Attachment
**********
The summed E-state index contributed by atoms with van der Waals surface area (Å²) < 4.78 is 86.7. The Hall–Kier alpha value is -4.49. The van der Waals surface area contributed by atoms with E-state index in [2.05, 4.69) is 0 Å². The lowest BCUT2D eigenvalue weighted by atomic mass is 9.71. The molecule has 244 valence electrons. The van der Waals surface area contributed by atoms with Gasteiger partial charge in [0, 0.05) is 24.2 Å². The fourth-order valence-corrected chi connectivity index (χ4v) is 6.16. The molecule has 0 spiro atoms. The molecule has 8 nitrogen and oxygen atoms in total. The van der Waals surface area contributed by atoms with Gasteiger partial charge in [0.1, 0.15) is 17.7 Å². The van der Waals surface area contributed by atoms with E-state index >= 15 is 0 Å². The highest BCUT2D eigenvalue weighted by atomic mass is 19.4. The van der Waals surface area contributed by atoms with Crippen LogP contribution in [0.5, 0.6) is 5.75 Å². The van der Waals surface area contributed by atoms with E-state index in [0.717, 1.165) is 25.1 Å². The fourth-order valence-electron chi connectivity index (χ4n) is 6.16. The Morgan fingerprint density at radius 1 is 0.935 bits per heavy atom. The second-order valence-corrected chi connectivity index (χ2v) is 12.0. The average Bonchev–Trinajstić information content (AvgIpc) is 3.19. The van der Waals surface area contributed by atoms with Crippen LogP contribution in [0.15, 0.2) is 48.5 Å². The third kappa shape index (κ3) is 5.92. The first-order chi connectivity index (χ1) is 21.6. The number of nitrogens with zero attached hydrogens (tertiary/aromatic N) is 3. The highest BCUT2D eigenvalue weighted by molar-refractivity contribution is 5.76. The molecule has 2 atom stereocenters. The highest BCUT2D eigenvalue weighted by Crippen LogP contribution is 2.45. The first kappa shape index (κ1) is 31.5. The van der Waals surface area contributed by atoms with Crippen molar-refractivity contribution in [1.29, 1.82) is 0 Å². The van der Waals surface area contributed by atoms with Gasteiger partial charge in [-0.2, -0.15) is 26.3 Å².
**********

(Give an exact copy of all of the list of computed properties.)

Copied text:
The summed E-state index contributed by atoms with van der Waals surface area (Å²) < 4.78 is 86.7. The Hall–Kier alpha value is -4.49. The van der Waals surface area contributed by atoms with E-state index in [2.05, 4.69) is 0 Å². The lowest BCUT2D eigenvalue weighted by atomic mass is 9.71. The molecule has 244 valence electrons. The van der Waals surface area contributed by atoms with Gasteiger partial charge in [0, 0.05) is 24.2 Å². The fourth-order valence-corrected chi connectivity index (χ4v) is 6.16. The molecule has 0 spiro atoms. The molecule has 8 nitrogen and oxygen atoms in total. The van der Waals surface area contributed by atoms with Gasteiger partial charge in [0.1, 0.15) is 17.7 Å². The van der Waals surface area contributed by atoms with E-state index >= 15 is 0 Å². The highest BCUT2D eigenvalue weighted by atomic mass is 19.4. The van der Waals surface area contributed by atoms with Crippen LogP contribution in [0.5, 0.6) is 5.75 Å². The van der Waals surface area contributed by atoms with E-state index in [0.717, 1.165) is 25.1 Å². The fourth-order valence-electron chi connectivity index (χ4n) is 6.16. The Morgan fingerprint density at radius 1 is 0.935 bits per heavy atom. The second-order valence-corrected chi connectivity index (χ2v) is 12.0. The average Bonchev–Trinajstić information content (AvgIpc) is 3.19. The van der Waals surface area contributed by atoms with Crippen LogP contribution in [0.15, 0.2) is 48.5 Å². The third kappa shape index (κ3) is 5.92. The first-order chi connectivity index (χ1) is 21.6. The number of nitrogens with zero attached hydrogens (tertiary/aromatic N) is 3. The highest BCUT2D eigenvalue weighted by molar-refractivity contribution is 5.76. The molecule has 2 atom stereocenters. The highest BCUT2D eigenvalue weighted by Crippen LogP contribution is 2.45. The first kappa shape index (κ1) is 31.5. The van der Waals surface area contributed by atoms with Crippen molar-refractivity contribution in [1.29, 1.82) is 0 Å². The van der Waals surface area contributed by atoms with Gasteiger partial charge in [-0.2, -0.15) is 26.3 Å².